Multiple studies support the safe and effective use of topical crisaborole in mild-to-moderate AD. Two randomized, double-blind, vehicle-controlled, phase 3 studies (AD-301 and AD-302) were conducted to evaluate the safety and efficacy of crisaborole over a period of 28 days. Key inclusion criteria required patients to be aged 2 years or older and have a baseline Investigator’s Static Global Assessment (ISGA) score of mild (2) or moderate (3) AD.40 The primary endpoint was an ISGA score at day 29 of clear (0) or almost clear (1), with a 2-grade or greater improvement from baseline. Additional endpoints assessed the severity of pruritus and signs of AD. Patients were instructed to apply the study drug twice daily throughout the study period to all areas affected by AD; the scalp area was not included because of potential patient dissatisfaction with cosmetic effects involving the head. Patients were permitted to continue the use of topical moisturizers to manage dry skin around the areas of crisaborole- or vehicle-treated lesions. At day 29, more patients in the crisaborole treatment group achieved an ISGA score of clear (0) or almost clear (1) compared with vehicle (AD-301: 51.7% vs 40.6%, P = .005; AD-302: 48.5% vs 29.7%, P <.001). In addition, more crisaborole-treated patients demonstrated improvement in pruritus at day 29; the difference was statistically significant (P = .002). Additionally, more crisaborole-treated patients had reductions in mean disease severity, with statistically significant results (pooled data, erythema: P <.001; exudation: P = .001; excoriation: P <.001; induration: P = .002; lichenification: P <.001). Crisaborole-treated patients demonstrated a low incidence of treatment-related AEs. Application site pain was the most commonly reported event, which occurred in 4.4% of crisaborole-treated patients versus 1.2% receiving placebo.40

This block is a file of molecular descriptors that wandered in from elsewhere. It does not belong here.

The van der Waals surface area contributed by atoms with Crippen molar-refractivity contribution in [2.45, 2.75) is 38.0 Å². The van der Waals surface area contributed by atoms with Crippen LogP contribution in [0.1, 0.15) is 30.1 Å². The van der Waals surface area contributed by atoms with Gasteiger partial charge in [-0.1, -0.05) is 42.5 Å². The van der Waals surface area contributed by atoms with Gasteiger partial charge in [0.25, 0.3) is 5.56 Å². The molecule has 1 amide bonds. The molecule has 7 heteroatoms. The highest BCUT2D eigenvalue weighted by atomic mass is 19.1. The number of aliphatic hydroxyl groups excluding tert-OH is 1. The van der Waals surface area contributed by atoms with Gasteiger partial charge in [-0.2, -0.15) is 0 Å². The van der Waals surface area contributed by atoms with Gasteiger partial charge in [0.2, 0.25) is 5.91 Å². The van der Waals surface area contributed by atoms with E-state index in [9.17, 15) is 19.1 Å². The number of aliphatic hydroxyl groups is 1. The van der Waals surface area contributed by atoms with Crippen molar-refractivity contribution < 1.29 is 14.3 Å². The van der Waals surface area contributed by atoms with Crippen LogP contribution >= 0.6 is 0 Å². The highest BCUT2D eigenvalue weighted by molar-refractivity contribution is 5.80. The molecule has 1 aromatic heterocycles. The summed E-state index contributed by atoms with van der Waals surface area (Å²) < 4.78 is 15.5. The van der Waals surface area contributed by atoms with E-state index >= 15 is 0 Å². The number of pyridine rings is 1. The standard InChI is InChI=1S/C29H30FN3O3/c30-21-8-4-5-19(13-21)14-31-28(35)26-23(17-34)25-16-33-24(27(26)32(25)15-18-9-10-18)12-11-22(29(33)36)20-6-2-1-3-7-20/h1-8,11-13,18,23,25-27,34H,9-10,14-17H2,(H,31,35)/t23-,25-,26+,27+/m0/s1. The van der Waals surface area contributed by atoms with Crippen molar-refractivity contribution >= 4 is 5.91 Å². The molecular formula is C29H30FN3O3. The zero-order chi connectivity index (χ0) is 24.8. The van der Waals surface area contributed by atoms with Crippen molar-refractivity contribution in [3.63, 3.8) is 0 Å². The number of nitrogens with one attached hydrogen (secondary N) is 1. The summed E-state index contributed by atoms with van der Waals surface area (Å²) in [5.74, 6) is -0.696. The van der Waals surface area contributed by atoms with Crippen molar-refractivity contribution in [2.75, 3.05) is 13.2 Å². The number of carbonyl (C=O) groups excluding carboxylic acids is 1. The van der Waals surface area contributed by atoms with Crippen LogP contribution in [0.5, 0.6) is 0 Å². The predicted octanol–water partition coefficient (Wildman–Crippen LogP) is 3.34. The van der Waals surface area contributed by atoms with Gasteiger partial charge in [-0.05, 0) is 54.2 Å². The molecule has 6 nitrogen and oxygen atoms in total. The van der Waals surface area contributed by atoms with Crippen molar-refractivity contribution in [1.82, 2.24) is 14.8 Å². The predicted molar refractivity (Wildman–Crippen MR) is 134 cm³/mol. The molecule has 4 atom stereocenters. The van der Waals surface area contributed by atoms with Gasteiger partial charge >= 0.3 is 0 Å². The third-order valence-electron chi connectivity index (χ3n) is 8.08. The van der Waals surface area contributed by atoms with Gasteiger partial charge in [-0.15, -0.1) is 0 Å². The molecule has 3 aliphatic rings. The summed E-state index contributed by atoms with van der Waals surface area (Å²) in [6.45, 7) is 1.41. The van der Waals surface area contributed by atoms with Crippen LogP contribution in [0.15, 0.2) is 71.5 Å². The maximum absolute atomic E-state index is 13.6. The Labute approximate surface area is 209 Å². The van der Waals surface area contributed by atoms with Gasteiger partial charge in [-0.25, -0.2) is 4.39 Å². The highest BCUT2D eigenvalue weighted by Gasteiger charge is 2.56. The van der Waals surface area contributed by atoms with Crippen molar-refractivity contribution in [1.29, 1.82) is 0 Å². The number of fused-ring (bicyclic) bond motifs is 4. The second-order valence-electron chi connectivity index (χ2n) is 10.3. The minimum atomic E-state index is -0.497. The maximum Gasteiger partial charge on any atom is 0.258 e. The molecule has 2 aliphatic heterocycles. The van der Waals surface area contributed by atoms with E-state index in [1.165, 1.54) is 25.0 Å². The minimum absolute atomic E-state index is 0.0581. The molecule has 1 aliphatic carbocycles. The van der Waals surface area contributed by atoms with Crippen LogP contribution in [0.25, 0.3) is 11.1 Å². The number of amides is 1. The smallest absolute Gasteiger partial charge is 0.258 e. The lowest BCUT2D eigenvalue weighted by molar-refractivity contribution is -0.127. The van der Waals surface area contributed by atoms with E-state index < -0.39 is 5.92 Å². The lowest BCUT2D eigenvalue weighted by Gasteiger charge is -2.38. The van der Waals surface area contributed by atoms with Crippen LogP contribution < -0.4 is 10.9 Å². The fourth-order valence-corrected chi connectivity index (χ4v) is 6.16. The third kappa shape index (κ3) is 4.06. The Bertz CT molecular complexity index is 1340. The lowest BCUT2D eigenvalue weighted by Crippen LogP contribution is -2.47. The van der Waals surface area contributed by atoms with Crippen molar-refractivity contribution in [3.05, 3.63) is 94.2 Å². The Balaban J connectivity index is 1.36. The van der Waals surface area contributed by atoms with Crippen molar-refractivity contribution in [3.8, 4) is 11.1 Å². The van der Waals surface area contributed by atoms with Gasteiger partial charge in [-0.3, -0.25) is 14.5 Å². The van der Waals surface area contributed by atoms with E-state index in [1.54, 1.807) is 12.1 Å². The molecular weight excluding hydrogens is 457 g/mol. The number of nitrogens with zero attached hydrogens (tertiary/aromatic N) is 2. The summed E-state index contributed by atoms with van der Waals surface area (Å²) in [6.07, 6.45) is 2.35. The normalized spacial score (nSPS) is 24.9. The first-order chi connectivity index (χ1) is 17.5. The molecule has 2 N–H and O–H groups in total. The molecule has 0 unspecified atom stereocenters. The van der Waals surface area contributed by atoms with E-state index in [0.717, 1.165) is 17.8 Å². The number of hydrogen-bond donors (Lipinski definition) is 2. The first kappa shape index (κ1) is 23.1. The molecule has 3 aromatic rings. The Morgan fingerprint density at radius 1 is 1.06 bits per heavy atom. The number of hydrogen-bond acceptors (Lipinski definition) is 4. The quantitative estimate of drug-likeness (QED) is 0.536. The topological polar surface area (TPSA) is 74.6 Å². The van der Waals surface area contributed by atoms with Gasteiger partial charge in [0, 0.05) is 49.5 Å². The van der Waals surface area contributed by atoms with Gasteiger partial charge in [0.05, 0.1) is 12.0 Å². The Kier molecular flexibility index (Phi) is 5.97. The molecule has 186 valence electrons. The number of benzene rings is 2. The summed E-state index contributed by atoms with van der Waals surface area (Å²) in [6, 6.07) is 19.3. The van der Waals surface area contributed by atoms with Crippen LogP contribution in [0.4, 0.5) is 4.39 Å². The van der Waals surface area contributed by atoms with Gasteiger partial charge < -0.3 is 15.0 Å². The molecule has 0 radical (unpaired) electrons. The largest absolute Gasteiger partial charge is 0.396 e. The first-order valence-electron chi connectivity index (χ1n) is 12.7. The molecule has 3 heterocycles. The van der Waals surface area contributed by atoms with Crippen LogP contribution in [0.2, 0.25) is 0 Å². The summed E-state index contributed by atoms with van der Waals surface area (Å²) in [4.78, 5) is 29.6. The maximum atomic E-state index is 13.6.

A second new agent, dupilumab, was FDA approved in March 2017 for the treatment of patients with moderate-to-severe AD whose disease is not adequately controlled with topical prescription therapies, or for patients in whom the use of such therapies is medically inadvisable. Dupilumab is a fully human monoclonal antibody that inhibits interleukin-4 and interleukin-13 intracellular signaling, which is believed to play an important role in the inflammatory process of myriad allergic diseases, including asthma and AD.1,41

Data from SOLO 1, SOLO 2, and CHRONOS clinical trials were instrumental in the regulatory approval of dupilumab. SOLO 1 and SOLO 2 were 2 identical 16-week, randomized, placebo-controlled, phase 3 trials that evaluated the safety and efficacy of subcutaneous (SC) dupilumab compared with placebo in 671 and 708 patients, respectively.42 Key inclusion criteria required patients to be aged 18 years or older, have a diagnosis of moderate-to-severe AD for which topical treatment did not provide adequate control or was medically inadvisable, and an ISGA score of 3 (moderate) or 4 (severe). Patients received a 600-mg SC dose of dupilumab at day 1, followed by SC injections of dupilumab 300 mg weekly, every other week, or placebo; each study group was also required to apply topical moisturizers twice daily throughout the 16-week trial period. In SOLO 1, 38% of patients receiving dupilumab every other week and 37% of patients receiving dupilumab once weekly achieved the primary endpoint of an ISGA score of clear (0) or almost clear (1), compared with 10% receiving placebo (P <.001 for both comparisons). In SOLO 2, 36% of patients receiving dupilumab every other week and 36% of patients receiving dupilumab once weekly achieved an ISGA score of clear (0) or almost clear (1) compared with 8% receiving placebo (P <.001 for both comparisons). In both trials, dupilumab-treated patients demonstrated at least a 3- to 4-point improvement in pruritus, and EASI-75 scores improved by at least 75% from baseline to week 16 compared with placebo (P <.001 for both comparisons). Clinically significant improvements were also observed regarding anxiety and depression, health-related quality of life, and patient-reported symptoms of AD.42